Another Cop Caught Lying on Video

Another Cop Caught Lying on Video November 9, 2011

Here’s more of that “new professionalism” that Justice Scalia is so enamored with. You can watch the video of a police officer searching a vehicle long before getting a warrant to do so, something the officer swore under oath and said in the police report he had not done. But I’m sure he did so professionally.

It looked like an open-and-shut case. A cop pulls over a car, walks up to the driver’s door, and sees a plastic baggy of marijuana. He brings in a drug-sniffing dog to prove probable cause for a search, gets a warrant, and finds a kilo of weed in the trunk.

That’s what Officer Steven Lupo put in his report and testified to in Philadelphia Municipal Court.

Then defense attorney Michael Diamondstein produced the video.

Turned out reality was different.

The video taken from nearby surveillance cameras contradicted key facts in Lupo’s report and sworn testimony. Most crucially, Lupo and an unidentified supervisor are seen rummaging through the trunk hours before a warrant was issued. On the witness stand just moments before the video was played, Lupo emphatically denied that had occurred.

The key here is that the officer didn’t know they actually had video of what had happened, so he thought he could lie under oath with impunity. Here are the details from the police report and the officer’s testimony.

Before the hearing, Lupo provided a detailed written narrative in his incident report, and he repeated those facts under oath.

Lupo said that after stopping the car, he immediately walked to the driver’s door and had a 30-second conversation with the defendant, Amiraria Farsi, 25, of Philadelphia, during which he saw Farsi push a plastic baggy into his pocket. It looked like it contained marijuana, Lupo testified under oath.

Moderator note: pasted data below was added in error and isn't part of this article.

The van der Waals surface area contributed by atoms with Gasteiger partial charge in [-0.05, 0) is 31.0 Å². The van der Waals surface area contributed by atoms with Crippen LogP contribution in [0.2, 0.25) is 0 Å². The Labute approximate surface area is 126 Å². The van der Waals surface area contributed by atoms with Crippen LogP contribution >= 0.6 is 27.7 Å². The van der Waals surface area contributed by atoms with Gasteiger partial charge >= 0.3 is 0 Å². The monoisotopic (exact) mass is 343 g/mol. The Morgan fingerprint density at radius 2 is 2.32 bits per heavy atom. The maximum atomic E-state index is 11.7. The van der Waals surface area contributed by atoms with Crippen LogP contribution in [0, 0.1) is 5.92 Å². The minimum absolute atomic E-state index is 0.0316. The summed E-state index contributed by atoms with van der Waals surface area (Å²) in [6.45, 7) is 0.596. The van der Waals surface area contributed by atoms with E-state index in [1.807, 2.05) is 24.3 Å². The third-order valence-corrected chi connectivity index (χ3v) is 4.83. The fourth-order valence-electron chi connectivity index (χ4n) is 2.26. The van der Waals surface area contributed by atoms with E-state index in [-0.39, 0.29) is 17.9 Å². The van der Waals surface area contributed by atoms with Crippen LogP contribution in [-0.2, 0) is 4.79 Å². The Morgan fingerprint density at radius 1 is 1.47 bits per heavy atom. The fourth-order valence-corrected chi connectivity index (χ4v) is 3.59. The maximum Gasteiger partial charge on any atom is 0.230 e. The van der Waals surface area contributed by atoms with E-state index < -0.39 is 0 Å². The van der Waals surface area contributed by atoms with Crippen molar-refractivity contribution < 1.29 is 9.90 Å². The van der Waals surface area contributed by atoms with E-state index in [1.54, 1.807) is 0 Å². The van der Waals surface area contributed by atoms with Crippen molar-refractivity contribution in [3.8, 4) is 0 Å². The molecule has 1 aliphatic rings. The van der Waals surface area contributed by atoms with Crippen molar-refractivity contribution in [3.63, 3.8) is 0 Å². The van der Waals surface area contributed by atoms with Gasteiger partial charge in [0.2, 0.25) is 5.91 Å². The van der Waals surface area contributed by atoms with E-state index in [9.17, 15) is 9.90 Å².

His official incident report says:

“As P/O Lupo approached the driver side of the Buick he told the driver to stop moving his hands. The driver then said to Lupo ‘I’m getting my drivers license.’ Lupo then observed the driver later Id’d as [Amiraria Farsi] shoving a clear plastic bag cont. a green weedy substance into his right pants pocket.”

In court, Diamondstein asked Lupo to confirm that account, according to a transcript of the hearing.

“Before you got to Mr. Farsi, did you open the rear driver’s side passenger door and take that individual out and pat him down?”

“No,” Lupo said.

Then Diamondstein asked, “I just want to make sure that we are clear that you certainly didn’t just open the door prior to any conversation, take him out, and pat him down. That definitely didn’t happen?” Diamondstein said.

“Correct,” Lupo replied.

But the video shows that Lupo walked immediately to the rear door, ordered the passenger out, searched the man, and then within a second or two pulled open the front door. There is no conversation with Farsi. Instead, Farsi stands up and Lupo searches him.

Under state rules of evidence, Diamondstein did not have to provide the video to police or prosecutors in advance of the hearing. The first time police or prosecutors saw the video was moments after Lupo’s testimony, when Diamondstein played the recording in the courtroom.

Lupo’s report also said the trunk of the car was searched in a police lot at 4:45 p.m., after a warrant was obtained based on a state police drug dog indicating there were drugs in the trunk.

On the witness stand, he repeatedly said he never searched the trunk until after the dog arrived.

“While you were there, did you search the trunk?” Diamondstein asked.

“No” Lupo said.

The video shows that no K-9 dog had arrived when Lupo and an unidentified supervisor unlocked the trunk, rummaged through its contents for about a minute, and then shut it. That occurred at 12:37 p.m.

There was even a supervisor on the scene, but the article says the defense attorney hasn’t been able to identify them. The police department should be forced to reveal who it was. And then both he and the officer should be up on charges of violating the suspect’s constitutional rights and for lying on a police report. And they should both be fired. We are continually told by the police that swift and sure punishment is the only way to prevent criminal activity. It should apply doubly to them.

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